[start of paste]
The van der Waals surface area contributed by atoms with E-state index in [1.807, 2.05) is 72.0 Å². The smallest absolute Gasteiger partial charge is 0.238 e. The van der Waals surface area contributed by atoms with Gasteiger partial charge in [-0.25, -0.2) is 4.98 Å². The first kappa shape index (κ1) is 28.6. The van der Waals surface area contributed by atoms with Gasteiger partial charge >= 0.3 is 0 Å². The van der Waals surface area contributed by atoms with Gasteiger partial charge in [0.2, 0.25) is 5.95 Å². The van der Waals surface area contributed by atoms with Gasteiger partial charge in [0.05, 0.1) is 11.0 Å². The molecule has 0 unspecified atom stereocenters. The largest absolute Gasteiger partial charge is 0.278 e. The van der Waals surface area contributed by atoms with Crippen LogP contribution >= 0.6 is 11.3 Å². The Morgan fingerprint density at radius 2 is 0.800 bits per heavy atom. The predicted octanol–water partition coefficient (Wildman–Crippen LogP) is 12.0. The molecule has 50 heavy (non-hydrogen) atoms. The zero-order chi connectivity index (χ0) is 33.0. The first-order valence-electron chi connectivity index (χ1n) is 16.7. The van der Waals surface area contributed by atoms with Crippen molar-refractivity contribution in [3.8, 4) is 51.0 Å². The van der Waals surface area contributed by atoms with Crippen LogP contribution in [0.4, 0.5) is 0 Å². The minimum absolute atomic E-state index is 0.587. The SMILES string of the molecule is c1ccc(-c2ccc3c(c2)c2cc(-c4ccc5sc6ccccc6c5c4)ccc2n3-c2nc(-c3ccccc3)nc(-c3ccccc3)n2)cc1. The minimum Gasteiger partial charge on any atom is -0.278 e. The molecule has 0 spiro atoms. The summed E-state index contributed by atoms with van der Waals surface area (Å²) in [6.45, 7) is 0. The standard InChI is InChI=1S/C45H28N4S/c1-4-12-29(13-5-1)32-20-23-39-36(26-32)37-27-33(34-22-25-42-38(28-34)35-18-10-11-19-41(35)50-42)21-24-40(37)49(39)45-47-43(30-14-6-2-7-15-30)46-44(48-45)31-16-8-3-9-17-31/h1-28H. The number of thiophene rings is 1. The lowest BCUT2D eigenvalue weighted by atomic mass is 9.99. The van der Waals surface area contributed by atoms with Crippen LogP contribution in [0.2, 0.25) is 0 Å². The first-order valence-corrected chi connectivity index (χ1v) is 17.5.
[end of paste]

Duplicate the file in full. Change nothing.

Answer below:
The van der Waals surface area contributed by atoms with E-state index in [1.807, 2.05) is 72.0 Å². The smallest absolute Gasteiger partial charge is 0.238 e. The van der Waals surface area contributed by atoms with Gasteiger partial charge in [-0.25, -0.2) is 4.98 Å². The first kappa shape index (κ1) is 28.6. The van der Waals surface area contributed by atoms with Gasteiger partial charge >= 0.3 is 0 Å². The van der Waals surface area contributed by atoms with Gasteiger partial charge in [0.2, 0.25) is 5.95 Å². The van der Waals surface area contributed by atoms with Gasteiger partial charge in [0.05, 0.1) is 11.0 Å². The molecule has 0 unspecified atom stereocenters. The largest absolute Gasteiger partial charge is 0.278 e. The van der Waals surface area contributed by atoms with Crippen LogP contribution >= 0.6 is 11.3 Å². The Morgan fingerprint density at radius 2 is 0.800 bits per heavy atom. The predicted octanol–water partition coefficient (Wildman–Crippen LogP) is 12.0. The molecule has 50 heavy (non-hydrogen) atoms. The zero-order chi connectivity index (χ0) is 33.0. The first-order valence-electron chi connectivity index (χ1n) is 16.7. The van der Waals surface area contributed by atoms with Crippen molar-refractivity contribution in [3.8, 4) is 51.0 Å². The van der Waals surface area contributed by atoms with Crippen LogP contribution in [0.4, 0.5) is 0 Å². The minimum absolute atomic E-state index is 0.587. The SMILES string of the molecule is c1ccc(-c2ccc3c(c2)c2cc(-c4ccc5sc6ccccc6c5c4)ccc2n3-c2nc(-c3ccccc3)nc(-c3ccccc3)n2)cc1. The minimum Gasteiger partial charge on any atom is -0.278 e. The molecule has 0 spiro atoms. The summed E-state index contributed by atoms with van der Waals surface area (Å²) in [6.45, 7) is 0. The standard InChI is InChI=1S/C45H28N4S/c1-4-12-29(13-5-1)32-20-23-39-36(26-32)37-27-33(34-22-25-42-38(28-34)35-18-10-11-19-41(35)50-42)21-24-40(37)49(39)45-47-43(30-14-6-2-7-15-30)46-44(48-45)31-16-8-3-9-17-31/h1-28H. The number of thiophene rings is 1. The lowest BCUT2D eigenvalue weighted by atomic mass is 9.99. The van der Waals surface area contributed by atoms with Crippen LogP contribution in [0.2, 0.25) is 0 Å². The first-order valence-corrected chi connectivity index (χ1v) is 17.5.